Where is the coal chute? Isn't that design appealing as you can use one of your wage slaves to shovel in fuel from your coal trailer?
Kiwini
2 / 5 (16) Sep 09, 2013
Already noted for saving gasoline and having zero emissions


That's a lie. They save on gasoline and gorge on coal power. Why don't they just call them CVs(coal vehicles) instead of EVs.


Or natural gas, nuke, hydro- all are used to keep the grid filled with electrons. Electric cars will have a future of some sort, but people need to understand that the juice powering their wonderful "green energy" vehicles has to be created somewhere in order to charge them, and electric cages are an instance of power consumption/pollution that's a classic example of NIMBY.

Another problem is range. It's OK for a modest commute in good weather, but long trips or high HVAC loads are a no-go.

SoCal's already flirting with power-grid problems... if they ever reach (or mandate) their goal of replacing many combustion-engines with electric motors, imagine what'll happen when their drivers get home from work and all those extra loads for re-charging are plugged in.
Neinsense99
2.3 / 5 (6) Sep 09, 2013
Already noted for saving gasoline and having zero emissions
That's a lie. They save on gasoline and gorge on coal power. Why don't they just call them CVs(coal vehicles) instead of EVs.
Where is the coal chute? Isn't that design appealing as you can use one of your wage slaves to shovel in fuel from your coal trailer?

Wage slave? Why pay a wage for your slave when you can just arrange a 'mandatory internship'?
hemitite
5 / 5 (1) Sep 09, 2013
One wouldn't have burning fuel associated with crashes, but what happens when a really high powered battery suddenly shorts out? I would think that avoiding that sort of thing could be a way that racing electric cars can advance the safety of passenger models.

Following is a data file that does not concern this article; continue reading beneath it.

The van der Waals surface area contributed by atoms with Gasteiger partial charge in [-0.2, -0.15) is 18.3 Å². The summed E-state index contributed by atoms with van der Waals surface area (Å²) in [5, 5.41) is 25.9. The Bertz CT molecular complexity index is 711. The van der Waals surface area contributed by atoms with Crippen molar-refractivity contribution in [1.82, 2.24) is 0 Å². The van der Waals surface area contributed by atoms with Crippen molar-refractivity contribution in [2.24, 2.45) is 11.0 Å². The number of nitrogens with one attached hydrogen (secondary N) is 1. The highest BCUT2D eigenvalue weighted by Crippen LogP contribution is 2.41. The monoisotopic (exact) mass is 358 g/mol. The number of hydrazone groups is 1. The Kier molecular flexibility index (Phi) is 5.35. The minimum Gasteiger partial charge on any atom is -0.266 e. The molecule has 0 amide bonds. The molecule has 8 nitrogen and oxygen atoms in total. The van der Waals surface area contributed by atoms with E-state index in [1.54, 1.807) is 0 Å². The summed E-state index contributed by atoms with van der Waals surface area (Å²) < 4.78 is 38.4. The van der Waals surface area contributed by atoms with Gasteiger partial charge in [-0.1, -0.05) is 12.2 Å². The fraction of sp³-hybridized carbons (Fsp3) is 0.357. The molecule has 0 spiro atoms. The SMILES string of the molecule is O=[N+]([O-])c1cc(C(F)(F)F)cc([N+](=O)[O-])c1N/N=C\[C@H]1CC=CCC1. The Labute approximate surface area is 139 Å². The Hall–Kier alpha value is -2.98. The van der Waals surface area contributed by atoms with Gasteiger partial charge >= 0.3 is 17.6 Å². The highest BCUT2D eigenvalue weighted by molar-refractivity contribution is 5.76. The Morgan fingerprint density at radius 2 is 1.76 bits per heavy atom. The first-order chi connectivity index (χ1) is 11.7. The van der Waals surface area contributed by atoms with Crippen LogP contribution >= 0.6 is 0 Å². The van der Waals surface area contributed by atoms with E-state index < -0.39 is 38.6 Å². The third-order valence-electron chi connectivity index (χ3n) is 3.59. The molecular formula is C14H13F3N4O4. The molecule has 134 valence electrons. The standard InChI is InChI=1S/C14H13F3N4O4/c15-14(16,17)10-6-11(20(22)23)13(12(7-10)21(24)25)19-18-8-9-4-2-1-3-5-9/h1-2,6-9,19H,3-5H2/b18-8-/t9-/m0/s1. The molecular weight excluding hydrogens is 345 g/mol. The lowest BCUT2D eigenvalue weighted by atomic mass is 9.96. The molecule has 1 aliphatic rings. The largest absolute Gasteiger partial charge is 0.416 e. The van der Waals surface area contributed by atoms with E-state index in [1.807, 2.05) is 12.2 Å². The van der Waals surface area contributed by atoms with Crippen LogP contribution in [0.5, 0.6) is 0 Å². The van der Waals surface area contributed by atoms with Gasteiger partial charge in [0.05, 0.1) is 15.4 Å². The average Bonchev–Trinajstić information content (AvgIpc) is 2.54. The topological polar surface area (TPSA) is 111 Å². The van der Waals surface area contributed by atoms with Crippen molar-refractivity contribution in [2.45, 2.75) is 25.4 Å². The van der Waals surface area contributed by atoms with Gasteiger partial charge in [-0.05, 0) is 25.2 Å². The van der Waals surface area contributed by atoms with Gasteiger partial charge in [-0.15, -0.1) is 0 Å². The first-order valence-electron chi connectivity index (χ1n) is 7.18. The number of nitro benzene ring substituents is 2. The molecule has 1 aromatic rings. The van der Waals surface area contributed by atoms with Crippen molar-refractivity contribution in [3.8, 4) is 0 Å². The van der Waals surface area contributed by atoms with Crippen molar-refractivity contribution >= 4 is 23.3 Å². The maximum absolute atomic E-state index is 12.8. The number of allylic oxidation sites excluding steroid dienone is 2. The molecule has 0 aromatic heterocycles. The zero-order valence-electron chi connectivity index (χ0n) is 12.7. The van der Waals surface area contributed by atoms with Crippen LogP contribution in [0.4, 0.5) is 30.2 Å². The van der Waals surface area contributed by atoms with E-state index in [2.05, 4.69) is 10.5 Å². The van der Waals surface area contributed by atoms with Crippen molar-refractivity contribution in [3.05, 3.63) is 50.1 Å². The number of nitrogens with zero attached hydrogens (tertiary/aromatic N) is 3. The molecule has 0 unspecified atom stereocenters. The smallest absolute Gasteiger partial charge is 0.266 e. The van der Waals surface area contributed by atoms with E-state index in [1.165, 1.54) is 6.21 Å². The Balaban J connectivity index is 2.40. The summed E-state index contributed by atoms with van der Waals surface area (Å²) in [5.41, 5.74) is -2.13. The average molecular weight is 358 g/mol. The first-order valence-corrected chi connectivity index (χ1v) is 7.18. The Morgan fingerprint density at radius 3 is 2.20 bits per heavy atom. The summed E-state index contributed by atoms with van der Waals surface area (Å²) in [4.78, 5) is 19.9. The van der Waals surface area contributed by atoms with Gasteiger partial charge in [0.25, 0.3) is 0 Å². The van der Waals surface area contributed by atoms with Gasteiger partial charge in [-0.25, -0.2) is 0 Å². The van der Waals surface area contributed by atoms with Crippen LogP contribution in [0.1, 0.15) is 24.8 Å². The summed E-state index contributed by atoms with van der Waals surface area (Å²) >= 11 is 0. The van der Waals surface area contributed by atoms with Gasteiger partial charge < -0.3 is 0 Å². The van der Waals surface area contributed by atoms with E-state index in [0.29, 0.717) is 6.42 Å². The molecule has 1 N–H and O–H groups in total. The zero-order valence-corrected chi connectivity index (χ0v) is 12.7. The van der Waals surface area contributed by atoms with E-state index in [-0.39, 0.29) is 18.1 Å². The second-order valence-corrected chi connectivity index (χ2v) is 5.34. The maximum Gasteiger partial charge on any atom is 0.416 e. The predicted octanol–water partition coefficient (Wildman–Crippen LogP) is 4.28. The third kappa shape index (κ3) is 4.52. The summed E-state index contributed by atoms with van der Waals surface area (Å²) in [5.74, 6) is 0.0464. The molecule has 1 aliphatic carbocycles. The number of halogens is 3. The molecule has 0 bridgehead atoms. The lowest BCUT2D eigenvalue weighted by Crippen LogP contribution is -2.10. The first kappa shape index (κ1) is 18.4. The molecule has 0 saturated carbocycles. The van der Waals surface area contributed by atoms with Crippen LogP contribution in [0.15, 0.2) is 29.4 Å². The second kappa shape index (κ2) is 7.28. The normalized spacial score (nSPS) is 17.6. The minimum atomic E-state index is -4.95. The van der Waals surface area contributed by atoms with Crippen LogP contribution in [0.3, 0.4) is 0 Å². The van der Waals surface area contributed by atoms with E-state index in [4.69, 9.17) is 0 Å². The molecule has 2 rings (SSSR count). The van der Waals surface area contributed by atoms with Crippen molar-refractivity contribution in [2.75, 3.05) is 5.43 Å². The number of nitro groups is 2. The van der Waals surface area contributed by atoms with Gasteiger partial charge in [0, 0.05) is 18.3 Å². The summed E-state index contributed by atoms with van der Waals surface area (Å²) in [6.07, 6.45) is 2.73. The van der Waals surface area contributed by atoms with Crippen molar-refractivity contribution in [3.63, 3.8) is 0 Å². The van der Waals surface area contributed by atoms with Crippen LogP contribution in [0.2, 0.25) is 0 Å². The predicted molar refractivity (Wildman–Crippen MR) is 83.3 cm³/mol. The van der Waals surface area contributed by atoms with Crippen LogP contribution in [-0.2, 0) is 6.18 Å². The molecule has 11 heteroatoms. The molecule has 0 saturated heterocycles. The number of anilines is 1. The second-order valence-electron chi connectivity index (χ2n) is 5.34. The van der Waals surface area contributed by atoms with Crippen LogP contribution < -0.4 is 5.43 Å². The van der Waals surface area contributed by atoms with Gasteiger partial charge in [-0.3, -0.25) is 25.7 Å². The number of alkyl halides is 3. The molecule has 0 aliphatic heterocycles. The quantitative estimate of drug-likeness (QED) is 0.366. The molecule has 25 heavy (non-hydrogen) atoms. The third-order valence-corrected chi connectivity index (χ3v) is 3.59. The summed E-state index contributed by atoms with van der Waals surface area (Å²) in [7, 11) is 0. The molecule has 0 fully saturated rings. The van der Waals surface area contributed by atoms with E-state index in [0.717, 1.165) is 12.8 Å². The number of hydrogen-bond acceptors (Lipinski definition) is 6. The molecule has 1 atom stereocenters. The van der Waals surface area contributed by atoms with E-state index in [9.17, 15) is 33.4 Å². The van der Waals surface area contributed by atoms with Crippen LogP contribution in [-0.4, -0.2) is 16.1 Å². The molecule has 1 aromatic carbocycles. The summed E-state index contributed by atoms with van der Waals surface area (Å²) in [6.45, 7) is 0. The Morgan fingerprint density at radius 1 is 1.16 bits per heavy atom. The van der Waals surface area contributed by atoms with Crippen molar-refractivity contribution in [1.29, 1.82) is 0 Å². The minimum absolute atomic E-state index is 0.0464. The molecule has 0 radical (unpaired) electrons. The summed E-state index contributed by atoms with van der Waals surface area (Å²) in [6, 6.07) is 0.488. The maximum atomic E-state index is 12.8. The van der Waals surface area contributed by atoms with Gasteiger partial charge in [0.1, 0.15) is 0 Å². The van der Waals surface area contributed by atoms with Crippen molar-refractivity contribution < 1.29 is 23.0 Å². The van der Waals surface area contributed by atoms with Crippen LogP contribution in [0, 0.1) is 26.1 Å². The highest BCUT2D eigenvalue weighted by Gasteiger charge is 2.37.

Neinsense99
1 / 5 (3) Sep 10, 2013
Already noted for saving gasoline and having zero emissions
That's a lie. They save on gasoline and gorge on coal power. Why don't they just call them CVs(coal vehicles) instead of EVs.
Where is the coal chute? Isn't that design appealing as you can use one of your wage slaves to shovel in fuel from your coal trailer?

Wage slave? Why pay a wage for your slave when you can just arrange a 'mandatory internship'?

Sarcasm zooms right on by...
alfie_null
not rated yet Sep 10, 2013
In a race, engine noise is an important part of the spectator's experience. Imagine a drag race with a pair of electric cars.
casualjoe
5 / 5 (1) Sep 10, 2013
IC engines just sound like a waste of energy to me. Most of the sound from an F1 car comes from the screaming straight-cut gearbox, and if 1/4 mile records get broken using EVs then who cares what it sounds like, it's faster, it wins, it's better.